assess the safety and appropriateness of the environment the
children are in or observe the physical well-being and demeanor
of the children and their interaction with their foster parents
and parents from whom they were removed," the report said. "In
addition, without periodic caseworker visits, DHS cannot always
be sure that the children, their parents, and their foster
parents receive timely, relevant services."
Department officials agreed on the need for visits, as well as
on the need to document those visits. But they said in many
cases the visits were happening, but not being documented. A new
system is helping workers to automate the documentation of those
visits, they said.
In lesser findings, auditors also cited the department for not
having timely foster care service plans and for not ensuring
that foster children are receiving, and having documented,
needed health care.
Officials again disagreed that the services were not being
provided, but agreed that they should be better documented.
In another material finding, auditors said the department was
not effectively overseeing the contractors running parts of the
system. "An improved monitoring process should help DHS ensure
that contracted agencies provide the level of foster care
services for which they were contracted and also provide DHS
with information to assess the effectiveness of each contracted
agency in meeting performance standards specified in their
contracts," the report said.
The department's goal was reviews of each contractor at least
every two years. But of 172 contractors, 90 had no records of
any reviews. Among the other 82, 29 showed the most recent
review between 25 months and 70 months prior to the audit
period. And 22 contract files could not be located.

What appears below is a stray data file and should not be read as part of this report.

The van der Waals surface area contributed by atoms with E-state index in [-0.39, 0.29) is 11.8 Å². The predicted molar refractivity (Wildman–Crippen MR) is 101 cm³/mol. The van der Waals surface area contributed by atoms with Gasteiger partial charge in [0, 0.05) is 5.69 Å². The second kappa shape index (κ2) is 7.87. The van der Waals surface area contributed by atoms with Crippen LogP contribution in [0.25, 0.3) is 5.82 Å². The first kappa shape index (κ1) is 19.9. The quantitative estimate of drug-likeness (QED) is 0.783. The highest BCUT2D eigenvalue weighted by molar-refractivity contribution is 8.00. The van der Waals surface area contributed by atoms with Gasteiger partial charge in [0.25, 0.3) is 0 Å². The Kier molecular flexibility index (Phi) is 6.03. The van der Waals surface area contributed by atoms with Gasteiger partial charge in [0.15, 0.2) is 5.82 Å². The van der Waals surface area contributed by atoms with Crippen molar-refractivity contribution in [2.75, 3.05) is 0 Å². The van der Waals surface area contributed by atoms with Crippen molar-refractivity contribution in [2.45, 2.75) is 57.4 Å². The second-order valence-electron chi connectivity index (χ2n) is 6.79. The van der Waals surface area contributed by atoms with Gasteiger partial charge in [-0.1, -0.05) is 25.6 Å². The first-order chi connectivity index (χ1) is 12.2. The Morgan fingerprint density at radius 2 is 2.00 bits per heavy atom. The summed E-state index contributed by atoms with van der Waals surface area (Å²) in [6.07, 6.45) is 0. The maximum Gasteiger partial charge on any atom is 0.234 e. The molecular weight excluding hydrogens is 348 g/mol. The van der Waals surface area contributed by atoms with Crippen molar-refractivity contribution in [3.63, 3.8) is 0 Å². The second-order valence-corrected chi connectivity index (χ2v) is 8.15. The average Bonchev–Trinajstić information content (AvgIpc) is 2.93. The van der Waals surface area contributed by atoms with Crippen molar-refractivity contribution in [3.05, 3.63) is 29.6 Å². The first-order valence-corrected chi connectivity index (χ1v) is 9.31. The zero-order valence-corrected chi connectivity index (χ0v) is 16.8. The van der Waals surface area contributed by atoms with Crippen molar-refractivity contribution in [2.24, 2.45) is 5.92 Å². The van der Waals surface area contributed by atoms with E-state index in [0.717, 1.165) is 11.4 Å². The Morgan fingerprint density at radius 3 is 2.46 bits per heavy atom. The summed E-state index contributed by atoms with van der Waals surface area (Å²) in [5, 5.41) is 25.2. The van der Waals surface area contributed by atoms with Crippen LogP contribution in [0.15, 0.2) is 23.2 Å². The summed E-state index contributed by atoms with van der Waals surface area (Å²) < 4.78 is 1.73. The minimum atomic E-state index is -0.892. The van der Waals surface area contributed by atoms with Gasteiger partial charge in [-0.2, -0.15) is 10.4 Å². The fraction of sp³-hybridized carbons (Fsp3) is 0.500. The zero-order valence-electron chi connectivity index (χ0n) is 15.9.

Where corrective action plans were needed, the department was
also not ensuring that they were submitted within 30 days of the
report. And the department was not always following up that the
plans were being implemented within 60 days as required.
The department agreed that it was not meeting the frequency of
reviews required in its policy, but said it has since changed
the policy to reflect the loss of two monitor positions to early
But officials disagreed the reviews it conducted were
inadequate. The on-site visits and follow-up work have been
prioritized from the foster care program, but they said the
Office of Child and Adult Licensing also reviews many of the
facilities. They said caseworkers also keep tabs on contractors
through their visits with foster parents, families and children.
Auditors, citing the finding about child visits, noted foster
care workers were not in regular contact with foster parents,
families and children as the department claimed.
Auditors also cited the department for not ensuring agreements
were in place under the Interstate Compact on the Placing of
Children before children were moved to out-of-state foster
homes, another of the material findings. Of seven cases where
children were placed in other states, five were ordered by the
courts. But in only one of those was an interstate agreement
DHS officials agreed that the agreements should be in place and
said in most cases they are, but they said with or without the
agreements changing a child's placement requires a court order.
In the cases where the auditors found placements should have
changed but were not, the department was unable to obtain such
an order, they said.
Auditors also cited as a material condition that the department
had not met any of the seven federal child welfare outcomes. "DHS's
inability to achieve substantial conformity with federally
required standards indicates that DHS may not have provided
effective services to children who were removed from their homes
because of abuse and neglect," the report said.
Among those outcomes is permanency of living situations,
maintenance of family relationships, protection from abuse, and